A U.S. Marshal told me he had spent three years sitting in courtrooms and never seen a directed verdict.
I’ve seen one.
It was when my 1982 Skinner for Congress campaign manager sued because I didn’t pay what he thought was owed.
We had signed a contact.
My lawyer asked him on cross examination if he had handled press releases, as the contract said he would.
He admitted that my then-wife Robin had.
The campaign manager was asked if he kept the schedule, as the contract said he would.
No, he admitted, a volunteer had done that.
After the campaign manager finished putting on his evidence, my attorney asked Judge Michael Sullivan for a directed verdict and it was granted.
That was a civil case.
McHenry County State’s Attorney Lou Bianchi’s and his assistant Joyce Synek’s were criminal cases.
Special Prosecutors Henry Tonigan and Thomas McQueen did not file adequate indictments against Bianchi and his assistant Joyce Synek.
That’s what Winnebago County Judge Joseph McGraw said again and again.
“There are defects in the pleading of Count 1,” Judge Joesph McGraw ruled.
“I do not find there is sufficient evidence of an agreement between Defendant Bianchi and Defendant Synek. With regard to circumstantial evidence to inferentially (conclude there was an agreement), I do not find that…merely raising the suspicion of an agreement does not exclude every other possibility.”
With regard to Count 2, McGraw said, “I do believe there is a defect in (the) pleading that allege official misconduct was committed in his official capacity. I do believe that authority (requires?) for it to be property plead that (it) has to specifically plead in the official’s official capacity. Moreover, as to the theft of labor and services, the underlying offense or forbidden conduct…and it demonstrates to my satisfaction that anticipation labor is not the property of the employer. Diversion is not theft beyond a shadow of a doubt.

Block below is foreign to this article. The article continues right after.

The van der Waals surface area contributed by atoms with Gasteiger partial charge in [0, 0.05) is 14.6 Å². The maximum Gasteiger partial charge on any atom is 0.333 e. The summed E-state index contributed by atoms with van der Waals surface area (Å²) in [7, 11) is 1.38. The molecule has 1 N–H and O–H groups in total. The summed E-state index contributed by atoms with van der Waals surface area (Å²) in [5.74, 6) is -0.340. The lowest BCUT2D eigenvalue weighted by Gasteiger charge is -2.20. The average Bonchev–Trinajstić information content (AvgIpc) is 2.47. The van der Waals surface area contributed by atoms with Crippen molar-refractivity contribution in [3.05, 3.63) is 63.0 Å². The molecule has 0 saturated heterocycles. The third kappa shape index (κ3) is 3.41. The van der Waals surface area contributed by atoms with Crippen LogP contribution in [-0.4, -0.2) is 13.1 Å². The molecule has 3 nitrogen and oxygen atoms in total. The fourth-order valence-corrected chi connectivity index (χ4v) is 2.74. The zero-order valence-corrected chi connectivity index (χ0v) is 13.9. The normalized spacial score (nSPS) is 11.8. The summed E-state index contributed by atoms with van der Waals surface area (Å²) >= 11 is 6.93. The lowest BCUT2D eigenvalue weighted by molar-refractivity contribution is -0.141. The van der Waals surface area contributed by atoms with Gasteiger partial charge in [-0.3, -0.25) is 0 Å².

“(In the) alternative to structural defect, I cannot find that there is sufficient evidence that employees of the defendant were directed to performance of duties on company time.”
These comments were made with regard to Counts 1-21 concerning Joyce Synek’s perjury charges:
“(Considering) the perjury (evidence in the) most favorable (light) to the state, as I’m (required to do), there’s no evidence she was asked to do politically-related work on a county computer.”
With regard to Count 23, “(Is there evidence she) deleted any documents in the last three years?
“I listened intently to Mr. Jerger’s (the Quest forensic computer “expert”). It appear there are some documents that have (been deleted). I could not find that Ms. Synek deleted those documents. I am not convinced beyond a reasonable doubt as to when and how they were manipulated or overridden.”
Concerning Count 24 about changing practices for location on the computer, Judge McGraw answered, “No.”
He found it “confusing listening to Mr. Jerger when whatever was done was done…I cannot find that she changed any practices.”
He went on to say with regard to the obstruction of justice charge, there was a “defect in the charging document.”
Referring to Count 15, “I do not find all the elements have been plead. I’m not going to infer or supply missing terms to the charging documents.”